Streaming programmers are well aware of how The Suck works. According to Netflix data, most streaming viewers take three or four episodes to decide to commit to a season — meaning that streaming services can assume more patience (I’ll try just one more) than network programmers who assume the pilot is make-or-break.
In fact, Netflix’s chief content officer, Ted Sarandos, has said he considers the first season of a series, not the first episode, to be the “pilot.” So its premieres tend not to grab you so much as let you sink in.

This approach has advantages. With a few hours to seal the deal, you don’t need to load up your first episode with gimmicks, and you can avoid the tedious network practice of “repeating the pilot”: telling repetitive stories in the early episodes to accommodate latecomers. You can pack a series with story and incident and trust viewers not to forget details.

But it can also mean lethargic, shapeless narratives that rely on The Suck to keep viewers watching sheerly on the sunk-costs principle.

Network TV shows, which produce new episodes while the seasons air, can course-correct midseason when ratings drop or a new character is rejected. The rise of online fan forums and social media made the dialogue even more intense. This could improve a show or encourage pandering, but it was, at least, a tool. Streaming series, each season handed down from the mountain on tablets, lose this tool entirely.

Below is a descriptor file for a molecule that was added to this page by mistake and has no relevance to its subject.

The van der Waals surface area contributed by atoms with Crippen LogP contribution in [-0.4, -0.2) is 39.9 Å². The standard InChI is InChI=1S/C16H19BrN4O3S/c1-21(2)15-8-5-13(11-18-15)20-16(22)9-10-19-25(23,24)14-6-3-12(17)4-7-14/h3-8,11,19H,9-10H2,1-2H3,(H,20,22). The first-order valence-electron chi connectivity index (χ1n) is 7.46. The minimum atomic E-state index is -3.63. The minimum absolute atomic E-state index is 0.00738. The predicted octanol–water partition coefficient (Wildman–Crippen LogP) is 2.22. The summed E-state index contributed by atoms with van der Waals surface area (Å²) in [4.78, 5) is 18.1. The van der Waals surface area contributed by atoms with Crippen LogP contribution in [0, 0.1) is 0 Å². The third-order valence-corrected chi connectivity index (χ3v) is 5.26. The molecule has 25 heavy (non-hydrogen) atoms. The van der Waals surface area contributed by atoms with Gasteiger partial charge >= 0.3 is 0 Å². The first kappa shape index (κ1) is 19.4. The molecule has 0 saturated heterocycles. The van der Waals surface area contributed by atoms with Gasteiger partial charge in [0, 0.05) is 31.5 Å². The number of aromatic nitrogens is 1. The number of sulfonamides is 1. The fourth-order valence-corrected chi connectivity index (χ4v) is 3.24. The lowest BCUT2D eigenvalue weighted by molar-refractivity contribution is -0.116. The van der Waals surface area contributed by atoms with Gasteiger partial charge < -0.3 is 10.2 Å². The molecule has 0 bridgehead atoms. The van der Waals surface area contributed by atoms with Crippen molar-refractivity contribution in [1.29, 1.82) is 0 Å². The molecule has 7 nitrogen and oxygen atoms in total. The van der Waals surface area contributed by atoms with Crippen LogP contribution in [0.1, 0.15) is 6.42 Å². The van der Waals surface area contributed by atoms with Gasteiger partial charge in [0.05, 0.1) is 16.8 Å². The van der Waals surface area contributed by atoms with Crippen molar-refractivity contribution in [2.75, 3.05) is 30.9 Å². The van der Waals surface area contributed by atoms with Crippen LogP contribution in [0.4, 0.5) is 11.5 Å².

What Netflix does have is a tremendous amount of data on what people have already liked to watch. Do they like adventure drama? Make “Marco Polo.” Drug sagas like “Breaking Bad”? Give them “Narcos.” That’s probably excellent business, but it doesn’t encourage great leaps into the unknown.

This may be one reason that the streaming services have yet to create a truly great drama. It’s their comedies that have been some of the past year’s best TV on any platform. Serial drama, on the other hand, is potentially the most changed by bingeing — which means its creators have the most to learn about how to make it, and the audience, about how to watch. So far, streaming has best served a certain kind of plot-heavy, competent-but-not-revolutionary drama.

The critic Alan Sepinwall, diagnosing this issue, argued recently that streaming series need to relearn the TV art of making tightly crafted episodes within larger serial arcs; “Your TV show,” he wrote, “doesn’t have to be a novel.” Streaming dramas aren’t novels. But they’re also not just TV shows as we’ve known them, delivered through a different pipe. And they won’t reach their full potential by simply imitating what already exists. The early days of broadcast gave us great shows, like “Playhouse 90,” that were essentially live theater that happened to be televised, but the medium didn’t come into its own until it learned to use what made it distinctive — the ability to tell open-ended ongoing stories. Likewise, streaming needs to learn to use its supersized format better not fight against it.

Conversely, streaming may not be the best format for every serial story. Matthew Weiner, the creator of the dense, deeply allusive “Mad Men,” has said that if he ever made a Netflix series, he’d argue for a weekly schedule to build in digestion time.
More so than any recent innovation in TV, streaming has the potential, even the likelihood, to create an entirely new genre of narrative: one with elements of television, film and the novel, yet different from all of those. But it’s going to take time for all of us to master it.